“The Honor Farm” doesn’t have a distributor yet, so it doesn’t have a release date. But it’s a good bet that it’ll get some special screenings around Austin in the future.

Diane Lane learns to enjoy life in ‘Paris Can Wait’

Eleanor Coppola and her husband Francis Ford Coppola were attending the Cannes Film Festival in 2009, and they were supposed to fly to Eastern Europe afterward, where he had business. But Ms. Coppola had a bad head cold and was worried about flying. So a business associate agreed to drive her back to Paris, where the Coppolas have an apartment, and her husband would join her after finishing his business in Eastern Europe.

But what was supposed to a drive of only a few hours turned into a multi-day trip, with her French comapanion making numerous stops along the way for wine, food and cultural explorations. When Ms. Coppola told friends about her experience, they said she should make a movie.

That movie is “Paris Can Wait,” starring Diane Lane as Ms. Coppola, Alec Baldwin as Francis Ford Coppola and Arnuad Viard as the irrepressible Frenchman, Jacques.

As you might expect, the movie is gorgeous, with lush cinematography by Crystel Fournier, lavish sets and scenery that’s just about every traveler’s dream. The food doesn’t look too bad, either.

Lane’s character is actually named Anne Lockwood, and she’s in her 50s and wondering about her workaholic husband. So when a flirty business associate who eats and drinks and smokes too much, agrees to show her the secrets of the French countryside, she’s intrigued but a bit wary. What plays out over the rest of the movie is a kind of delicate dance, where Anne loosens up and begins to appreciate all the attention.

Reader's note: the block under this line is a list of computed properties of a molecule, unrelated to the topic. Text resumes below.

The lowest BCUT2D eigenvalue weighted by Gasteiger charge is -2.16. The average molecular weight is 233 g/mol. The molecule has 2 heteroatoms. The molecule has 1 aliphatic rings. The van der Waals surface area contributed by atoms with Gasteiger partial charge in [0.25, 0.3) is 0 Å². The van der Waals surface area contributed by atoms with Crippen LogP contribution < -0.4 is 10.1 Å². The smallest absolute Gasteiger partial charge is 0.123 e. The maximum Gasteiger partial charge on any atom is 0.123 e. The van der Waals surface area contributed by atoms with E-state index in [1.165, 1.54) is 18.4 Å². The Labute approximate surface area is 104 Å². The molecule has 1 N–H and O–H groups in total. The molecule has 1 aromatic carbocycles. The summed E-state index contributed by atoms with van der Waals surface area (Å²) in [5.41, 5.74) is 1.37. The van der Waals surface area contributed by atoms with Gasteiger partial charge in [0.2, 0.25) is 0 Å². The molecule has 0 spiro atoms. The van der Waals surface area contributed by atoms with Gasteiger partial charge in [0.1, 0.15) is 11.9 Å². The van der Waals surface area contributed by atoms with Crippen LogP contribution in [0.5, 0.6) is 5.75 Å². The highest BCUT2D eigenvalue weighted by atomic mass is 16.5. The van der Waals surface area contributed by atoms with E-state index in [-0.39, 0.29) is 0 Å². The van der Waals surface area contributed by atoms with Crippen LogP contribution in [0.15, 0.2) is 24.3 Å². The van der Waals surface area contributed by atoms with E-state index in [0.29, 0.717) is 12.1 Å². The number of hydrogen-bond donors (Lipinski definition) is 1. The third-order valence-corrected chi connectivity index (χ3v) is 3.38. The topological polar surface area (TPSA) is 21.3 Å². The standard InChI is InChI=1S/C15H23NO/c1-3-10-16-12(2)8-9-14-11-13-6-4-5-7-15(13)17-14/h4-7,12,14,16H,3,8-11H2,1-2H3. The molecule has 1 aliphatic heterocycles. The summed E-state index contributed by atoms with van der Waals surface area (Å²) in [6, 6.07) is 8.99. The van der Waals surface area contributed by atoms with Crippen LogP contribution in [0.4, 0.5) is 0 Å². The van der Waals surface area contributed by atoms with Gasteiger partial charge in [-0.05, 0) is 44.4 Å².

I know what you’re thinking. This is a movie for older women. Well, yes, it is. But it’s also a movie for everyone who loves France, or loves the thought of getting to know France. The movie is full of joie de vivre, and it should enchant young and old, both female and male. It’s called having a life — and enjoying it to the fullest.

Sony Pictures Classics has picked up distribution rights for the film, and they’ll probably do a good job of marketing. Even if they don’t, you should go see it. A release date hasn’t been set.

Get ready: ‘The Son’ might be the next great Texas TV series

“The Son,” a new series based on the 2013 novel by Austin’s Philipp Meyer, premieres April 8 on AMC, and if you were a fan of the epic Texas novel about the McCullough family, then you’ll be a fan of the new show, too.

Pierce Brosnan plays the family patriarch, Eli McCullough, who was kidnapped by the Comanches as a boy, only to thrive with them and go on to found a Texas empire after leaving the tribe. He’s an archetype, of course, but what a complex character, whom Brosnan fully captures in the first two episodes of the first season, which premiered at South by Southwest.

The episodes go back and forth in time, including the initial attack on a Texas homestead where the young Eli, played by Jacob Lofland, is kidnapped by the Comanches. He endures a lot of pain and suffering, but the first two episodes give you an inkling that he might be a survivor, and a thriver, rather than a victim.

The patriarch version of Eli is no less interesting. In the first couple of episodes, we see a hard businessman realizing that the age of cattle is waning and that the age of oil is on the horizon. But there’s much more going on. The episodes explore the tensions between the Anglos and the early Tejanos, who resent the arrival of the whites as much as the Indians did. There are attacks on the McCullough ranch, and you realize fairly quickly that McCullough isn’t one to respond nicely to attacks.

There’s tension in the McCullough family, however. One of Eli’s sons, Pete, played by Henry Garrett, thinks negotiations might work. He has a wife and daughter, and he seems like a more modern version of his ruthless father. But guess what? Circumstances will test his mettle.

What’s so great about the series? It captures the essence of the novel, with an inventive switching of time periods between young and old Eli, while paying respect and giving voice to all of those who resent the rise of the McCullough dynasty. And you might want to watch out for a star in the making: Garrett, who plays Pete. He’s a Method actor, and he knows what he’s doing.